Don't expect the 'goo' sealers to positively affect capillary-tube systems. They tend to seal up those parts, too.
I'm not a 'scrounge', generally, but when folks up and down my road throw out reefers or window ACs, I will generally pick them up and dismantle for parts -- just to have them around for family or near-neighbors' problems. It costs me nothing but the trouble to 're-dispose' of the same junk the next day.
A mile-up neighbor tossed an 18 cu.ft. Whirlpool reefer (about 6 yr old) yesterday. I trailered it to the barn, and today had to go back hat in hand, and offer it back to her -- working. 'Seems she'd gotten ripped- off by an unscrupulous repair outfit who sold her a new one because "the compressor was fried" in this one.
Well... it was... but not so badly that simply replacing the run cap didn't fix it up fine. $8.58 + $4.50 s/h for a new one, delivered tomorrow. In the meanwhile, the 'scrap' replacement cap is running it just fine. (that's what the salvaged parts are FOR! <G>)
I hate it when folks get taken like that. The lady was nice, told me "thanks", and said to keep it. So now daughter gets a nice clean working fridge about twice the size of her little apartment job. A $13 replacement fridge in really nice condition with all the toys. <shrug>
Lloyd
Add pictures here
<% if( /^image/.test(type) ){ %>
<% } %>
<%-name%>
Add image file
Upload
On Wed, 03 Jun 2015 20:51:49 -0400, snipped-for-privacy@snyder.on.ca wrote:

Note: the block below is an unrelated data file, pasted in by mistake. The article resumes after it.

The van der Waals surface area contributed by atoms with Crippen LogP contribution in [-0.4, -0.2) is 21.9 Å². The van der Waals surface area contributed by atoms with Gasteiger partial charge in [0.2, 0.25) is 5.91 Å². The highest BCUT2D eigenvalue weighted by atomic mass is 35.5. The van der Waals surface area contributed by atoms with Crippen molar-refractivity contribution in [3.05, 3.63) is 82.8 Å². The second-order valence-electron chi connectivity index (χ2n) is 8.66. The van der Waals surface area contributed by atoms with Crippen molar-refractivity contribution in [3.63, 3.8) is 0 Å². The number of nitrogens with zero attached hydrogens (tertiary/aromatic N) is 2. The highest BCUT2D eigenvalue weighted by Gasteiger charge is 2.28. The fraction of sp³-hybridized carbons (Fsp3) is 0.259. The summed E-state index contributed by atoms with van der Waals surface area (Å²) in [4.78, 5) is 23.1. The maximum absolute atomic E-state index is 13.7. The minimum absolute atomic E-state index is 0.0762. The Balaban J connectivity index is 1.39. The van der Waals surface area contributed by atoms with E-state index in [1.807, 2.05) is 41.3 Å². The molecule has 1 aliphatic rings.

Those usually don't work -after- all the magic coolant has leaked out.

That's (usually) only good if the compressor hasn't been damaged by loss of coolant and oil, when you catch it on the way down rather than after it's blowing warm. But it's a chance. When mine truly goes TU (I replaced the start/run cap a few years ago), I'll replace it with whatever system + new refrigerant they use. Mine's an old R22 system and will have to be completely swapped out. ChaCHING!
--
It takes as much energy to wish as to plan.
--Eleanor Roosevelt
  Click to see the full signature.
Add pictures here
<% if( /^image/.test(type) ){ %>
<% } %>
<%-name%>
Add image file
Upload
On Wednesday, June 3, 2015 at 10:32:09 PM UTC-4, Larry Jaques wrote:

I'm no expert, but I think you can just add NU22 to an R22 system without swapping out all the hardware or even doing a purge.
Add pictures here
<% if( /^image/.test(type) ){ %>
<% } %>
<%-name%>
Add image file
Upload
On Wed, 03 Jun 2015 06:52:45 -0500, Karl Townsend

That's the way I figured with my 23 year old A/C system - why bother finding the first leak?
--

Gerry :-)}
London,Canada
  Click to see the full signature.
Add pictures here
<% if( /^image/.test(type) ){ %>
<% } %>
<%-name%>
Add image file
Upload
On Wed, 03 Jun 2015 06:32:22 -0500, Karl Townsend

If it leaks, find the leak and fix it , or replace it. It is ilegal to charge a system without testing it and repairing any leaks.
Add pictures here
<% if( /^image/.test(type) ){ %>
<% } %>
<%-name%>
Add image file
Upload

Polytechforum.com is a website by engineers for engineers. It is not affiliated with any of manufacturers or vendors discussed here. All logos and trade names are the property of their respective owners.